It's so strange looking back to 13 years ago. How life has changed, where my path has taken me. Still, the memory lingers, haunting me. I'm so glad to be able to share my story if only to add one more voice to the thousands of women who face the need to make a choice.
I was 23 years old. There was a lot of chaos in my life at the time. I was taking a break from school, and I was back at home with my family trying to figure out what to do next. And suddenly this charming young man came into my life.
He was about five years younger than me but wise beyond his years. He swept me off my feet, wooed me, and dried my tears as I wept over my former lover, with whom I had just split. He crept in while I was vulnerable and made damn sure he was going to stay.
However, he was only visiting my town for the summer. In the fall, he went to college. We maintained a relationship. A lot of late night phone calls and spontaneous road trips.
I got pregnant on my period after we were dating about four months.
I had been on birth control that made me very sick, so I discontinued it. He was young and naive and didn't know how to properly use a condom. Yes, we were reckless or whatever you want to call it. But here I was, almost 24, had about 10 partners before him, and never once was there an "accident." Who would have thought the only way I could get pregnant was when I was menstruating? But it happened.
I was terrified. Not so much terrified to tell this guy that I barely knew and not so much to tell my mother, who had been a big women's libber. OK, a little scared to tell my mother. But I was afraid of the kind of life I would be able to offer this little person. I was afraid of the pain of childbirth. I was afraid of never being able to go back to school or become sufficient enough not to have to rely on public assistance. The thought of terminating the pregnancy didn't really cross my mind because I was too busy thinking about the steps I would need to take to provide for the little one.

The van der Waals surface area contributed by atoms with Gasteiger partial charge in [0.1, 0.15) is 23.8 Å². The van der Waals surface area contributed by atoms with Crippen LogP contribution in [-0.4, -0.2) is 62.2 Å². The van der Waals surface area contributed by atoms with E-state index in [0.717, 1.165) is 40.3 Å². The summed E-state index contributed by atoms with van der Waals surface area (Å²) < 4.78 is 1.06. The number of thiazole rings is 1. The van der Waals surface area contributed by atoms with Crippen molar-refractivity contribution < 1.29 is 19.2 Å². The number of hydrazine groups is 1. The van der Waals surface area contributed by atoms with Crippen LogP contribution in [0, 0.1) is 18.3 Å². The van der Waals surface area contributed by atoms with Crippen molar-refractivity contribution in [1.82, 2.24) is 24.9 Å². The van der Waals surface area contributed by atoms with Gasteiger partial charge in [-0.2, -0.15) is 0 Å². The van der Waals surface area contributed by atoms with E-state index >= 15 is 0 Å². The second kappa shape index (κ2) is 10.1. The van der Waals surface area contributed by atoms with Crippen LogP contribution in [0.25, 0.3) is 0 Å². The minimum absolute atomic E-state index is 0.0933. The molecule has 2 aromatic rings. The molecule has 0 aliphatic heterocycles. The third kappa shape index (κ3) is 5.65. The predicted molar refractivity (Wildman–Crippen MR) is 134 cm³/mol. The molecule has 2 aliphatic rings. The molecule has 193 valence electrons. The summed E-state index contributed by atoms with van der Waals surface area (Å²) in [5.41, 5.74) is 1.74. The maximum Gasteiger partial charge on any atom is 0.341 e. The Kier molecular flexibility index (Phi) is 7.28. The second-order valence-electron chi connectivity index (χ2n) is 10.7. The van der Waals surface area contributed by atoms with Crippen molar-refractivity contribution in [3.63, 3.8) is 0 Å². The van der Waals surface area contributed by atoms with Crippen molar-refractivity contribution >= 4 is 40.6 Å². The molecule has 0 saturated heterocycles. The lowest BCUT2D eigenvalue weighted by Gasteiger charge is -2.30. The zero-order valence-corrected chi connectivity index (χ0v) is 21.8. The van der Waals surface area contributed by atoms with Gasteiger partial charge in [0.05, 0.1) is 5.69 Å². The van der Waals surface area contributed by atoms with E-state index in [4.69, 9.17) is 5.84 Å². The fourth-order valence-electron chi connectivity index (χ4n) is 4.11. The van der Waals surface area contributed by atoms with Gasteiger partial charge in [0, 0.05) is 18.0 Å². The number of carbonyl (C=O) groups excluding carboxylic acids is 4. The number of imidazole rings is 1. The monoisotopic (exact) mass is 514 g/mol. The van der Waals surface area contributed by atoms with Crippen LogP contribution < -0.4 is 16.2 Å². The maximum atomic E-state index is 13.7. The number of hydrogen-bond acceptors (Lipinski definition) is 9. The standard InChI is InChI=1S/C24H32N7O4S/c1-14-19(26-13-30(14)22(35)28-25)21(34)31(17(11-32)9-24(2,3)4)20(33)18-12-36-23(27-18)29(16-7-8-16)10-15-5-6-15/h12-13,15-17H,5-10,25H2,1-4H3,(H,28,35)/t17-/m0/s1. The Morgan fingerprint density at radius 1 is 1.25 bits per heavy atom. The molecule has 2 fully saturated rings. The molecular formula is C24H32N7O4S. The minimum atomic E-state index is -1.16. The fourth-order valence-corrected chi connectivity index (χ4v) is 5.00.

And then the idea was posed-- or rather insisted upon. I would have to abort the pregnancy because there was no way he was going to be a father at 19. He was a rising star. He had journeys to live and destinies to fulfill. And, oh, he had money, so I didn't have to worry about it. He would take care of it.
And just like that, he did. He made me an appointment in his college town so he wouldn't have to miss school to be with me. He holed me up in his bedroom (in the home he shared with his 40-something going on 20-something mother) so that I could recover. My own family was not part of the process although I would get phone calls every once in a while that this relative or that relative would adopt the baby, etc. I really felt like he had all the control and had convinced me that what I was doing was for the best. His mother gave me looks of both pity and animosity if I ever dared to cross her path on the way to the bathroom. The rest of his family and his friends had no idea. My own mother was wringing her hands from afar and could hardly speak to me about it. My sister was upset I hadn't confided in her. My father... I don't think knows to this day.
The experience was the same as I'm sure most other women on here have had. Cold, sterile environment. Waiting rooms full of crying mothers or friends of the woman having the abortion. A random guy would be seated here or there, perusing the magazines. The actual procedure was not so much painful as it was emotional. I cried. I held the hands of the nurse and my boyfriend. I stared at a poster of a unicorn that was stapled to the ceiling and I don't remember him looking at me, the doctor, or anything in particular.
As we were leaving, he paid for the transaction like he was paying for dinner. We hardly spoke in the car on the way back to his house, where I stayed for about a week, sleeping with him next to me every night and hardly speaking of the "incident." I wrote about it months later in a creative writing class much to the shock of the other students.